Ephron left behind a memoir – The Diary of a Volunteer.

Many Jewish soldiers belonged to an organization titled “The Jewish Union of St. George Order Companions”. Almost 2,500 Jews were part of this organization by early 1918. An interesting fact is that the rabbis allowed these Jews to wear the St. George order, which is a cross with the words “For the Faith, For the Tzar, For the Homeland” etched on the back, even though it was a Christian symbol.

An interesting historical figure is Fanny Kaplan (Feyga Roydman), a member of the Socialist-Revolutionary Party, who tried to assassinate Lenin himself.

Daniel Samuelovich Pasmanik, a noted Jewish doctor, publicist and statesman, wrote:

“During the Tzarist regime, the Jews lived much better lives, and before the Great War the material and the spiritual condition of the Russian Jewry was brilliant. We did not have political rights, but we were able to develop intense activity in the building of national and spiritual values of the Jews, and the poverty almost disappeared among the Jews. The poverty in the Jewish masses decreased day by day, replaced by wealth. The statistics of the credit companies was the best proof of the economic progress of the Russian Jewry in the last ten years before the revolution. Despite the police-based regime, the cultural life of the Russian Jewry flourished as well, unlike in the current conditions of the bolshevist Cheka. The Jewish cultural organizations developed and bloomed, and the prospects were brilliant”.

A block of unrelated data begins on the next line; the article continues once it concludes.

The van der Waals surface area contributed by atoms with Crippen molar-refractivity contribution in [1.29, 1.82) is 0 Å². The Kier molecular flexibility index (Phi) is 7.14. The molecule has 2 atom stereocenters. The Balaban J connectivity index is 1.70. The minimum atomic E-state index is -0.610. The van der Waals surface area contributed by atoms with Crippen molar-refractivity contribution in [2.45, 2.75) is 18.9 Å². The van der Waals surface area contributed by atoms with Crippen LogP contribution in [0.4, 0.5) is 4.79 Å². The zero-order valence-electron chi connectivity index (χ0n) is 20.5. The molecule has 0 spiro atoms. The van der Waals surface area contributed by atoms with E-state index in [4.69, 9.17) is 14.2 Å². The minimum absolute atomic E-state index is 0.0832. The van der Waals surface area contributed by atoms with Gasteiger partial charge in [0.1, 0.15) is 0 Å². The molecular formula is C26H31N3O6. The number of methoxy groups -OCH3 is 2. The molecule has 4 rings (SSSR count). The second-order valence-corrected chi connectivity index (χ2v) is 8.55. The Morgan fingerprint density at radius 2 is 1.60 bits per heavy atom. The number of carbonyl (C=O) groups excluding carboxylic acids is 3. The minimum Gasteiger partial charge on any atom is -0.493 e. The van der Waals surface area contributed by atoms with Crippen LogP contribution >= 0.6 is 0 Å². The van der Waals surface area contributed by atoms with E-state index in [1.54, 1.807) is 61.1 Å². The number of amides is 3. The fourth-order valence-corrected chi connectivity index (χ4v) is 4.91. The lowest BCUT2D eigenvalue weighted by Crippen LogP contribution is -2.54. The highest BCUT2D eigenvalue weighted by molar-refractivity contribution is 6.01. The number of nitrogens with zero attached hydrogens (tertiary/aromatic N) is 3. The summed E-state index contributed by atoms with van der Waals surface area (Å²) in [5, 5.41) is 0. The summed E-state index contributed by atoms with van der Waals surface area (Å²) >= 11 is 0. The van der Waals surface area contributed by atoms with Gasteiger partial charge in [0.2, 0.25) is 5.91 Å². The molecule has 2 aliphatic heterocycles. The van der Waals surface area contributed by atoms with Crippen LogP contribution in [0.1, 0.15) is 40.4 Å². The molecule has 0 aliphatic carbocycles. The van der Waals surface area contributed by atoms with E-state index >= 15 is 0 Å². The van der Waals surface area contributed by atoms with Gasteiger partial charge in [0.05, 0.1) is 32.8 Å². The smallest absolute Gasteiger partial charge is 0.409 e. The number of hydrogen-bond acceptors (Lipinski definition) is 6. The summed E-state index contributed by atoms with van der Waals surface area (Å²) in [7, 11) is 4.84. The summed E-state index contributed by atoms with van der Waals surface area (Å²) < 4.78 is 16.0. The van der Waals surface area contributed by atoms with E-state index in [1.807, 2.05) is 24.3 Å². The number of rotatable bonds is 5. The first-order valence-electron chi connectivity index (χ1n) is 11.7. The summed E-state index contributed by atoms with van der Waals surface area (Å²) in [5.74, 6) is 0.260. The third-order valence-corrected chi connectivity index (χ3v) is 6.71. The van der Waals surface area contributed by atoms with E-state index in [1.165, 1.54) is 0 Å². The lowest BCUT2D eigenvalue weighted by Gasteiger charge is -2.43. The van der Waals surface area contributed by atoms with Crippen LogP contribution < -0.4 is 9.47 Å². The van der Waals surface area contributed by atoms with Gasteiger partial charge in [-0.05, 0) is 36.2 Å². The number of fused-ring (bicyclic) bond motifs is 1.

The heroism of the Jewish officers was noted as they fought bravely against the destroyers of Russia. All the parts of the White Army knew of the bravery of the Jewish White soldiers and officers. In the Far East, Ataman Semyonov had a special Jewish corps that fought against the Reds. It was even called “The Judaic Hundred”. After their defeat, they moved to China where they continued their anti-Bolshevik activity up until the 1940s.

An interesting fact about Ataman Semyonov: he often praised the Jewish people and compared the suffering of Russians under the Communists with the suffering of the Israelites in Egypt: “In these events, history is repeating itself: the Biblical story of the Israelites’ exodus from Egypt, however, the things that are happening now are much more tragic than the history of the Israelites in Egypt. Back then, the cruel Pharaohs exploited their subjects. Today, the Communist International is a vampire who does not care for any boundaries for their ambition nor for any rights of their victims.”

Many White Jews tried to hide their origins, because they were ashamed to be compared with Trotsky, who was head of the movement against Old Russia.

“We need to note the heroic actions of Jewish officers who sacrificed themselves in the fight with those who defiled Russia. The actions of the Jewish White soldiers and officers were noted in all the White regiments, including the Cossack and Czechoslovakian units. The latter had issued, on June 9th, in the city of Samara, the Order No. 6, which prohibited ‘instigation of interethnic hate and calls to pogroms’ and threatened those who participated in pogroms with imminent execution”, writes A. I. Denikin in “A Journey of a Russian Officer”.

The position of the anti-Bolshevik Jews was best expressed by Abram Samuelovich Alperin, a businessman and politician, who declared as early as in November 1917 that 

“it is better to save Russia with the Cossacks than to ruin it with the Bolsheviks”.

Abram Alperin, a legal counsel, a shareholder of many Rostov-on-Don banks, and owner of a steelworks plant, had influence in the circles of the city’s rich Jews. He believed that strict rule is better than anarchy. He organized fundraisings for the Don Army ataman among the Jewish bourgeoisie, and on December 13, 1917, he handed 800 thousand rubles to General Kaledin for purposes of organizing Cossack guerilla squads.